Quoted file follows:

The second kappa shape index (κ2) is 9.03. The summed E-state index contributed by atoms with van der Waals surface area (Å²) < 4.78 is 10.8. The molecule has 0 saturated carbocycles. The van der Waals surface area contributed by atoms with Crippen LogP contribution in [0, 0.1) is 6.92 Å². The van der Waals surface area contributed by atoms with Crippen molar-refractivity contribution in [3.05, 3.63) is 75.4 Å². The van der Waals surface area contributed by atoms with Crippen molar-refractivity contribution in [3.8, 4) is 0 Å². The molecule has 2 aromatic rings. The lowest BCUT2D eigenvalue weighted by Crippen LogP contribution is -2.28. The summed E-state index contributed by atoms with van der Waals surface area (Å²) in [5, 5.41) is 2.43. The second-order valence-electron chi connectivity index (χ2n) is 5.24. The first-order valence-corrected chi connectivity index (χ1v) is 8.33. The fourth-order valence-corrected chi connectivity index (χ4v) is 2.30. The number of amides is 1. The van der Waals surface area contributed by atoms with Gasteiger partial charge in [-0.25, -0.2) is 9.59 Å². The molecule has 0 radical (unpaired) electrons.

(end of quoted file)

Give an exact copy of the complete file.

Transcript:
The second kappa shape index (κ2) is 9.03. The summed E-state index contributed by atoms with van der Waals surface area (Å²) < 4.78 is 10.8. The molecule has 0 saturated carbocycles. The van der Waals surface area contributed by atoms with Crippen LogP contribution in [0, 0.1) is 6.92 Å². The van der Waals surface area contributed by atoms with Crippen molar-refractivity contribution in [3.05, 3.63) is 75.4 Å². The van der Waals surface area contributed by atoms with Crippen molar-refractivity contribution in [3.8, 4) is 0 Å². The molecule has 2 aromatic rings. The lowest BCUT2D eigenvalue weighted by Crippen LogP contribution is -2.28. The summed E-state index contributed by atoms with van der Waals surface area (Å²) in [5, 5.41) is 2.43. The second-order valence-electron chi connectivity index (χ2n) is 5.24. The first-order valence-corrected chi connectivity index (χ1v) is 8.33. The fourth-order valence-corrected chi connectivity index (χ4v) is 2.30. The number of amides is 1. The van der Waals surface area contributed by atoms with Gasteiger partial charge in [-0.25, -0.2) is 9.59 Å². The molecule has 0 radical (unpaired) electrons.